With the arrival of European colonizers in the late 1400s Native communities across the continent were decimated by disease and war. The Native people who remained often worked alongside and supported White settlers, even as the pressures of aggressive westward expansion threatened their lands and livelihoods.

Locally, two treaties—the Treaty of Point Elliott and the Medicine Creek Treaty—forced the majority of Native people onto reservations while promising them rights of access to their traditional hunting and fishing grounds. For the most part, these promises were broken.

Those who remained in and around Seattle survived on the fringes, while others traveled from reservations to the city to work, trade and socialize. But with the Indian Relocation Act of 1956, the U.S. Government adopted a new policy of termination toward Native populations by eliminating government support for Indian tribes and ending the protected trust status of all Indian-owned lands. Native people were expected to assimilate, or be absorbed into the dominant white culture.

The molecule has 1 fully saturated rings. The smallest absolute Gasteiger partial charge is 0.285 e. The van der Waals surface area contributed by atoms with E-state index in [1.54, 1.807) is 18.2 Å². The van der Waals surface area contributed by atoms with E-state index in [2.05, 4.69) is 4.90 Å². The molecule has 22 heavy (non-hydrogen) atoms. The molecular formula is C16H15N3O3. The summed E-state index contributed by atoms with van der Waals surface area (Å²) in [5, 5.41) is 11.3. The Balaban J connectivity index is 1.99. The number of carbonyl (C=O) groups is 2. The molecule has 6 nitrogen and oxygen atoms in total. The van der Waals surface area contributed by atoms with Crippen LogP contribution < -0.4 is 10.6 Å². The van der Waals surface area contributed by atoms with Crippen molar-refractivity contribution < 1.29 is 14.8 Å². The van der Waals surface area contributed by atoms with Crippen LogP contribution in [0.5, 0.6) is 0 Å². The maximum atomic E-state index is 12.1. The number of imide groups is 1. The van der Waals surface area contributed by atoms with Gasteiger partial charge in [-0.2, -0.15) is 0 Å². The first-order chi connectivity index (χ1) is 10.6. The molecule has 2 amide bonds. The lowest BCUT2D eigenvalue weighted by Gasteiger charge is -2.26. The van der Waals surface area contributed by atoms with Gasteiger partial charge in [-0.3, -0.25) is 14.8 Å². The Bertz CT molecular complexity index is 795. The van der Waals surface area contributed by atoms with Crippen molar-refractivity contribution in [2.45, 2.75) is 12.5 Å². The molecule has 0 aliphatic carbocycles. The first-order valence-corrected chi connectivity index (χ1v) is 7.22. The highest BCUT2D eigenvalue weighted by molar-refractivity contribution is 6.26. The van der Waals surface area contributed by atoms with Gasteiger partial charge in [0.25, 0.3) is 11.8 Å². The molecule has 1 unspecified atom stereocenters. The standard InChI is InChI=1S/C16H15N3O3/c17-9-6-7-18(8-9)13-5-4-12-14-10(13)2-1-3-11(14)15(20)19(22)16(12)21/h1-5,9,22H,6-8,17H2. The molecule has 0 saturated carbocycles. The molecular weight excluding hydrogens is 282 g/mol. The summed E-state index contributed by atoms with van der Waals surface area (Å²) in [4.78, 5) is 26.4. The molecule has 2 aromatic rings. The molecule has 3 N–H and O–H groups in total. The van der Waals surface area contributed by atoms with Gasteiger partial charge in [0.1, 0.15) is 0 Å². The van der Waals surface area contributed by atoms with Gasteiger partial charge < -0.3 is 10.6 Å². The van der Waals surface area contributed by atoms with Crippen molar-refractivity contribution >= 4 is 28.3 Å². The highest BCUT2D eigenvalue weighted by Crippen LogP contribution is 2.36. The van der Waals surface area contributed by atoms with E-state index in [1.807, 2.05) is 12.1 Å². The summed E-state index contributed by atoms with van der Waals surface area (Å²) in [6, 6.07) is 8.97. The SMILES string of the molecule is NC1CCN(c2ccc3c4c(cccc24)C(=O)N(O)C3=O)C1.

With promises from the government of help locating housing and employment, many Native people returned to the city of Seattle. But instead of the promised assistance, they faced unemployment, low-end jobs and discrimination. Cut off from their tribes, they also struggled with the loss of traditional community and cultural supports.